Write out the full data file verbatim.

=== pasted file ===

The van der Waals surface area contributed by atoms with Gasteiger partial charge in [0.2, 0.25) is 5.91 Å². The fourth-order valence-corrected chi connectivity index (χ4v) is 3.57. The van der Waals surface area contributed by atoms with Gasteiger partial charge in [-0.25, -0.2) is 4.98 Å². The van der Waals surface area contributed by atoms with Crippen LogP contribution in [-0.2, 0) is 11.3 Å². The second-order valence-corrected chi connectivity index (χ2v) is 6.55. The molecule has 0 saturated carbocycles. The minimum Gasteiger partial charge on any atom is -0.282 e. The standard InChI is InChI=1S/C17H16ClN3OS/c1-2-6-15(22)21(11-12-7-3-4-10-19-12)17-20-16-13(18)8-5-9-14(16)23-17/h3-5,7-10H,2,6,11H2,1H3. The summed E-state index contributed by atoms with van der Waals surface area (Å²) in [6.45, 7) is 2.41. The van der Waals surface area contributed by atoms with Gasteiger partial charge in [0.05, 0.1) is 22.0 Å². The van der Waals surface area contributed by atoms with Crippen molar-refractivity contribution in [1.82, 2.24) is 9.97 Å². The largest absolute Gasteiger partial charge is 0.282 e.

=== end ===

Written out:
The van der Waals surface area contributed by atoms with Gasteiger partial charge in [0.2, 0.25) is 5.91 Å². The fourth-order valence-corrected chi connectivity index (χ4v) is 3.57. The van der Waals surface area contributed by atoms with Gasteiger partial charge in [-0.25, -0.2) is 4.98 Å². The van der Waals surface area contributed by atoms with Crippen LogP contribution in [-0.2, 0) is 11.3 Å². The second-order valence-corrected chi connectivity index (χ2v) is 6.55. The molecule has 0 saturated carbocycles. The minimum Gasteiger partial charge on any atom is -0.282 e. The standard InChI is InChI=1S/C17H16ClN3OS/c1-2-6-15(22)21(11-12-7-3-4-10-19-12)17-20-16-13(18)8-5-9-14(16)23-17/h3-5,7-10H,2,6,11H2,1H3. The summed E-state index contributed by atoms with van der Waals surface area (Å²) in [6.45, 7) is 2.41. The van der Waals surface area contributed by atoms with Gasteiger partial charge in [0.05, 0.1) is 22.0 Å². The van der Waals surface area contributed by atoms with Crippen molar-refractivity contribution in [1.82, 2.24) is 9.97 Å². The largest absolute Gasteiger partial charge is 0.282 e.